Logo: The Walrus and the Carpenter, from the illustrations to Lewis Carroll's "Alice Through the Looking-Glass", 1872

Jane Austen's Northanger Abbey and Persuasion

Jane Austen's Northanger Abbey and Persuasion. Illustrated by Hugh Thomson. 

Image: Jane Austen's Northanger Abbey and Persuasion. Illustrated by Hugh Thomson. 

Now available in the US and UK: ISBN 190592108X

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UKBuy now from Amazon UK
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About the book

Northanger Abbey was written in 1798, although it was not published until after her death. On the other hand, Persuasion was her final novel, written between 1815 and 1816, and published incompletely but revised immediately after her death with Northanger Abbey.

Northanger Abbey is notable for being a fierce parody of the late 18th century Gothic style's fainting heroines, 'terror' (giving hints of something fantastic but dreadful, only to quash it later with mundane truth) and haunted medieval buildings. It concerns a typical Austen heroine, the young Catherine Morland who is taken to the fashionable resort of Bath with the her friends the Allens. From there she travels to the eponymous medieval abbey, the seat of the Tilneys. As an impressionable girl, Catherine becomes obsessed with the possible atrocities going on at Northanger Abbey. As is her style, Austen spices it with a little romance where she puts Captain Tilney under the spell of the unpleasant, scheming Isabella Thorpe.

Persuasion concerns the social issues of Austen’s time and particularly the matter of class. The story begins with the letting of Sir Walter Elliot's seat, Kellynch Hall, to his annoyance as a man of self-aggrandising and showy tendencies. Persuasion is the tale of the romance between his pretty and friendly younger daughter Anne who meets the novel's hero, Captain Wentworth and in spite of social barriers and the rival Musgrove sisters - Louisa and Henrietta - pursues his affection having once turned him down as a spouse.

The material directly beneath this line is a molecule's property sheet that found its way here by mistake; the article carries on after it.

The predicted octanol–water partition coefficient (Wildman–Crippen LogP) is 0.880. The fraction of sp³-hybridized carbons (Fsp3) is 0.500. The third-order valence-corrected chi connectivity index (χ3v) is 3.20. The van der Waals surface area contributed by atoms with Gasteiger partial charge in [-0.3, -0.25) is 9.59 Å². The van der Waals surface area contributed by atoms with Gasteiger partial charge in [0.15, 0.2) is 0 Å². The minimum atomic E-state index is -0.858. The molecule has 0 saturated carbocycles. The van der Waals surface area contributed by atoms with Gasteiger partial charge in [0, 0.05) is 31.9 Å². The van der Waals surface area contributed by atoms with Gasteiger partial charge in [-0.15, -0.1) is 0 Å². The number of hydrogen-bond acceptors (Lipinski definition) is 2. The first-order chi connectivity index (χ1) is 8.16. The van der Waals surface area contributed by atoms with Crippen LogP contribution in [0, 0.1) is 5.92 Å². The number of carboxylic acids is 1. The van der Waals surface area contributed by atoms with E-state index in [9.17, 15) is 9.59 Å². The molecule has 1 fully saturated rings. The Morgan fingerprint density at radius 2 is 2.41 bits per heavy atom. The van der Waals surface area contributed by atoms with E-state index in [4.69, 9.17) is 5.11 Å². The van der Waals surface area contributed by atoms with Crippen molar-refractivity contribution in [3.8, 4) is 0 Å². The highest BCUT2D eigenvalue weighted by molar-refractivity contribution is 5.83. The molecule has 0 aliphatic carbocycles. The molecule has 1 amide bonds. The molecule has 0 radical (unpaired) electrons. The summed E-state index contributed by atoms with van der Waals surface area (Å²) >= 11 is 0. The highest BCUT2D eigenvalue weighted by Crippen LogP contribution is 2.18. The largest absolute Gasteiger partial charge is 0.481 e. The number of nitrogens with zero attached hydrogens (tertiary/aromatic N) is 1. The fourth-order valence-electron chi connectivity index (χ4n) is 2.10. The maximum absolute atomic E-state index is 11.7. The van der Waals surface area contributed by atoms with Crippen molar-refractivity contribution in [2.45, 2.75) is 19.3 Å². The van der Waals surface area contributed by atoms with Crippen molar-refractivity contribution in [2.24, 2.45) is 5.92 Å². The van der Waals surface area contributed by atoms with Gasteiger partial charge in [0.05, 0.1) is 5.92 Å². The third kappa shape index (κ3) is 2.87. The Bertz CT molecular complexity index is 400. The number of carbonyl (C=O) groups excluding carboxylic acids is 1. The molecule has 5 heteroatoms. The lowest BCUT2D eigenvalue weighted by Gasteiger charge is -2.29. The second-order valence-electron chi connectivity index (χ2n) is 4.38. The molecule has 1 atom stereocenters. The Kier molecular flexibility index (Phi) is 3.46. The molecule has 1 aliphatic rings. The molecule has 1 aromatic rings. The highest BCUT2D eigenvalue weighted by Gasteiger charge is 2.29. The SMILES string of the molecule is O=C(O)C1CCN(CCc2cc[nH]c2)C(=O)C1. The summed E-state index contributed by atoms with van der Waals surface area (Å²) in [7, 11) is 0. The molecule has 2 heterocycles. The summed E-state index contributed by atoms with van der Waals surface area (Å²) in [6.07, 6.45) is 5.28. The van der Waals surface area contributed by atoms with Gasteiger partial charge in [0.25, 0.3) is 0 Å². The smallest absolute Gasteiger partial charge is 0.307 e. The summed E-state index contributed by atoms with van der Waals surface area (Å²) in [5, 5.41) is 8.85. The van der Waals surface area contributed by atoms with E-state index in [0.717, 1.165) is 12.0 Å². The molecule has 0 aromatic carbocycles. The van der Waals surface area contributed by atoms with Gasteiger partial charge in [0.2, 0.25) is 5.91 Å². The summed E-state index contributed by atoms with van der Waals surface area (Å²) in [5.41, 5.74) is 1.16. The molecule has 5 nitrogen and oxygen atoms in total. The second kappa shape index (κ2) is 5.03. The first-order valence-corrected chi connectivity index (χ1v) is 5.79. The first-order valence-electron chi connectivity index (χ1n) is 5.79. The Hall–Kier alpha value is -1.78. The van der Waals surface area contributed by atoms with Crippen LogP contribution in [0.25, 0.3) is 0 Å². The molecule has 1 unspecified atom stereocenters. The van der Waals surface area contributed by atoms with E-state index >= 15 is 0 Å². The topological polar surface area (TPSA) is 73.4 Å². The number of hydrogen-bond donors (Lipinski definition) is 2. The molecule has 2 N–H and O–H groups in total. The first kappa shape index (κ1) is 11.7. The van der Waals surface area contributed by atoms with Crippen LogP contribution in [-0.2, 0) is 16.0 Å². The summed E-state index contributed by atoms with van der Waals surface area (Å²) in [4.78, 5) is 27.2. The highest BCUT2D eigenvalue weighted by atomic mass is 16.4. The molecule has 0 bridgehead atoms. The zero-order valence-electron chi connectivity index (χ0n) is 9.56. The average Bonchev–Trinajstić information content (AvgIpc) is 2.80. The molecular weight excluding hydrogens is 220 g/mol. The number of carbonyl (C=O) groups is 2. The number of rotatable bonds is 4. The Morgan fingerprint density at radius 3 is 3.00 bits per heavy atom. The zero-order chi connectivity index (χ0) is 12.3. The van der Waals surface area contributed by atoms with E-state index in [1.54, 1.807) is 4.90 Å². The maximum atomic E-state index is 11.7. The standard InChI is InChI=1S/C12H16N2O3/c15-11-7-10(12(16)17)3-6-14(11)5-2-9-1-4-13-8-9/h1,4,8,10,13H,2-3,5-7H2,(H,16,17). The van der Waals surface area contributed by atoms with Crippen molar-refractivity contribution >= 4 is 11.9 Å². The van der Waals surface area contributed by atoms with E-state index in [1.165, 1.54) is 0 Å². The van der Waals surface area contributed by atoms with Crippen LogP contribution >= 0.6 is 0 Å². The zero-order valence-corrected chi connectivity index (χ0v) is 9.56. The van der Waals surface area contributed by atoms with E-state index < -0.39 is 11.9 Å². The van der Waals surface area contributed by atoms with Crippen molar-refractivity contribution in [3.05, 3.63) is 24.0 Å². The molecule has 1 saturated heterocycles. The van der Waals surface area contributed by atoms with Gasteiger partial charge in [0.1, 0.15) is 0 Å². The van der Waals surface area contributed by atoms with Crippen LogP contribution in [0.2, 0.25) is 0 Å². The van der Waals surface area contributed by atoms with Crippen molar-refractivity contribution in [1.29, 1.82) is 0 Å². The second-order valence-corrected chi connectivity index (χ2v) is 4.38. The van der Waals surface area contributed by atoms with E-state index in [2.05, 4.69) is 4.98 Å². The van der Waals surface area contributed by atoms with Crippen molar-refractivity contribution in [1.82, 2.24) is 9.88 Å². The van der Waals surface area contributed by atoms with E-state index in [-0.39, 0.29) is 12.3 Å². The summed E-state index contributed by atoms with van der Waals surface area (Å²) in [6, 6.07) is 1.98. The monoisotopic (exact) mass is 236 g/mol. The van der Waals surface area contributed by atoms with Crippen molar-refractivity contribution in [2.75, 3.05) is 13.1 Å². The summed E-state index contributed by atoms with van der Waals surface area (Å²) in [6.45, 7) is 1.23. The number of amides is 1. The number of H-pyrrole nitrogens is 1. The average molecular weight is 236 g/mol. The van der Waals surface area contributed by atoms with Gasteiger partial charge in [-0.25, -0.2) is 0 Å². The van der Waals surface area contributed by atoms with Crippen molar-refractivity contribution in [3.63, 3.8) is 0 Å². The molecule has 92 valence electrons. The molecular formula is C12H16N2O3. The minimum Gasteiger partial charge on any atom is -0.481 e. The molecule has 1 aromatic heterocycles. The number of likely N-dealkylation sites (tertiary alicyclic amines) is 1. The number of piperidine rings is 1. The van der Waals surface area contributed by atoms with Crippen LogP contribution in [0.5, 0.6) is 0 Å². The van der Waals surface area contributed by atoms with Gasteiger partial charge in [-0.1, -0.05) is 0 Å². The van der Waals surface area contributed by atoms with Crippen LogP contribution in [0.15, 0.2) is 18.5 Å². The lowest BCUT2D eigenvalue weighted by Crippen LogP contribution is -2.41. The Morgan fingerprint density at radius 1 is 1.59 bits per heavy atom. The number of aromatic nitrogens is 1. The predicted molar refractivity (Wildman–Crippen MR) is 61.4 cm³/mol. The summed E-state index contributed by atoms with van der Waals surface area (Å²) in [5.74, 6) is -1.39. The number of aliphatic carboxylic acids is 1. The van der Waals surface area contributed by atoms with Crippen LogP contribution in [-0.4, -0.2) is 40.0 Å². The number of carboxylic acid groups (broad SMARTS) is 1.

About the author

Born on December 16th, 1775; Jane Austen was the 7th child among 8 children of Rev. George Austen, and Cassandra Leigh. Jane Austen's only sister, Cassandra, was her closest confidante and friend throughout her life, and the other sibling closest to Jane Austen was her brother Henry, a banker and later Anglican clergyman. Henry also acted as her literary agent and it was through his circle of friends (bankers, merchants, publishers, painters, and actors) Jane Austen formed her views about the social worlds.

Jane Austen’s father tutored her early education until she left for boarding school with her sister. After returning from boarding, Jane Austen continued her education under her father’s and brothers’ tutelage. Her father was quiet liberal on his children’s upbringing and even encouraged Jane Austen and her sister to continue writing (hardly considered an ideal trait in women of those days)

Jane Austen’s writing started during her teenage years, which was later compiled as Juvenilia. Jane Austen's first novel, 'Sense and Sensibility', appeared in 1811, and was followed by the favourably reviewed 'Pride and Prejudice' (described by her as her "own darling child") in 1813. 'Mansfield Park' published in 1814, was a huge hit in the public, and was followed by 'Emma' in 1816. All of Jane Austen's novels were published anonymously (her name being revealed after the publication of her nephew's A Memoir of the Life of Jane Austen, in 1870). 'Persuasion' and 'Northanger Abbey' were published posthumously and a final novel, Sanditon was left incomplete.

One of the most studied and debated pieces of literature, Jane Austen's works still have a tremendous fan following and are regularly adapted in various forms of media.

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